Opinion: Start spreading the news


Whenever I read a newspaper article that begs to become the basis of my next humor column, I cut it out and save it. Then I forget where I put it (I also do that with car titles, birth certificates and insurance policies).  Here’s one rich article I did find on my desktop.

In Boise, Idaho, police thought they solved a yearlong condiment spree. A 74-year-old woman was arrested after pouring mayonnaise in a library book drop box. She may also be connected to nine other condiment-related crimes.

I should have sent the Boise police a thank-you note for practically writing my column for me. You could watch every “Twilight Zone” episode, and I’m tellin’ you, the words “condiment-related crimes” are not going to pop up.

I don’t spend a lot of time thinking about what I would do if circumstances had led me to a life of crime. However, I know that when you’re looking for shifty ways to make a living, the answer does not lie in a select variety of sauces.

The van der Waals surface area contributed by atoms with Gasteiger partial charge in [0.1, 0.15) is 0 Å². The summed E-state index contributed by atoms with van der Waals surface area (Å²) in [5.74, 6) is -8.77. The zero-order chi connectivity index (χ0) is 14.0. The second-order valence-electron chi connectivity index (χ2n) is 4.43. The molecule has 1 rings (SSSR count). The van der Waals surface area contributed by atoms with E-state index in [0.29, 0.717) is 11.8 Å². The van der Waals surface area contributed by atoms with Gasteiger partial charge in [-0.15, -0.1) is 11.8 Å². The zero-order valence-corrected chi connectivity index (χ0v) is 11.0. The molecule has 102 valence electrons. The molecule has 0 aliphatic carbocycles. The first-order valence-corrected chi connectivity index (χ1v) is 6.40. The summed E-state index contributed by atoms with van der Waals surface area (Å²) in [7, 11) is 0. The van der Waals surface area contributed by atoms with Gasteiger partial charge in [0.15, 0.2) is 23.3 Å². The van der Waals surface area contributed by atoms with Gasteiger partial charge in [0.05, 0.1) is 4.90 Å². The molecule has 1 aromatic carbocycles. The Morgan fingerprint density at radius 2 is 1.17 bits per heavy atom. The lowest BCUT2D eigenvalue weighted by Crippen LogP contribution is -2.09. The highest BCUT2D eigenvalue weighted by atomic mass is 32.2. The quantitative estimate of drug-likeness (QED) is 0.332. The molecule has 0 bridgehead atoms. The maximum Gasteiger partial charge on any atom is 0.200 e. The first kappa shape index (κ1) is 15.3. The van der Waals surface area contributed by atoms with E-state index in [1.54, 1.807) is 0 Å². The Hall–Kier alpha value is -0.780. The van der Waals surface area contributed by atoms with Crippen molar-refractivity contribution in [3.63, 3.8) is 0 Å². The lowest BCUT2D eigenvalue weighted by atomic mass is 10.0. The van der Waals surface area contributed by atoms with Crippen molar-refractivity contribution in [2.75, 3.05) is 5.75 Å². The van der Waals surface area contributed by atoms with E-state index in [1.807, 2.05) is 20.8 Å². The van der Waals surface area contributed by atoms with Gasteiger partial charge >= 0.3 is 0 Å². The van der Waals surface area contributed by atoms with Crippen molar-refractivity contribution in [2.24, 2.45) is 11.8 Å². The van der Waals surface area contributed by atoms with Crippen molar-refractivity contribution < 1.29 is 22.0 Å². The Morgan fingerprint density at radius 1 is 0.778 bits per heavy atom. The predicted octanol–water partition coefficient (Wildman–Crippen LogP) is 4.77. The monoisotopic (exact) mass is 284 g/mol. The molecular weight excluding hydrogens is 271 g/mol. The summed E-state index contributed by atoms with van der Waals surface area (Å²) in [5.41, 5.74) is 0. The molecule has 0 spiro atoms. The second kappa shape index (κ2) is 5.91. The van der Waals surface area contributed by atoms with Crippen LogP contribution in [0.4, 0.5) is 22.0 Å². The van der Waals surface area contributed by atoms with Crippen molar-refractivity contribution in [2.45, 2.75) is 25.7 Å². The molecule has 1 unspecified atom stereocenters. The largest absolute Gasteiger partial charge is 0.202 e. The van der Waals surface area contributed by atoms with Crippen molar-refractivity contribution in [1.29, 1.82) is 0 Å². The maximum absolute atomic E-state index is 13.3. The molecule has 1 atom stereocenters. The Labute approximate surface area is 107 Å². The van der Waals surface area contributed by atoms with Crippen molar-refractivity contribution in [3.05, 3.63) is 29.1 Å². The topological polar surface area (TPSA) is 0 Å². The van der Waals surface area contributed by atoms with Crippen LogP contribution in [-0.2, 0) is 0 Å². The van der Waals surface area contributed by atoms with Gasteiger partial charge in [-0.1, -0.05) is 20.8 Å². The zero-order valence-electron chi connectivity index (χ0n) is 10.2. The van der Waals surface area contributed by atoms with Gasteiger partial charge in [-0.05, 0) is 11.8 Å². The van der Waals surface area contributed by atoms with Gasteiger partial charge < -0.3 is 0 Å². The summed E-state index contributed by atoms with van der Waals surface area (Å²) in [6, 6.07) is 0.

My mother was an unrepentant Sweet’n Low thief, so I saw firsthand how easy it was to score big at White Castle or Steak ’n Shake. Mom seemed like a very nice person, but those close to her knew that her sweet disposition was artificial.

The book-defiling criminal carried a backpack concealing her two sandwich spreads of choice. Officers could not stop and search her without a warrant, or they would have violated her fourth condiment rights. It’s legal to own a Glock, but a squeezy bottle of mayonnaise is suspect. The woman accused the police of profiling her, but the trail of Gulden’s Mustard packets she left served as probable cause. She was once detained at an airport for having more than two ounces of vinaigrette in her carry-on. She tried to avoid trouble by flirting with the TSA agents but was then arrested for being too saucy.

Pouring mayo down a library book slot is a serious offense, but judges can use discretion in sentencing. Hellmann’s on Hemingway is clearly a punishable crime, but mustard on “Mein Kampf”? Any judge worth his salt should overlook that breach.

Police were reluctant to reveal the other nine condiment capers she committed — fearing a wave of food-topping, copycat crimes would sprinkle the country. The woman did not use Worcestershire sauce during the commission of any misdemeanors. Lea & Perrins management could capitalize on this. Since their product is high in sodium, they could brag about how low it is in crime rates.

The woman was put on probation. The judge thought she might be a flight risk, and at last report she was on the lam. I bet she had some mint jelly in her purse.


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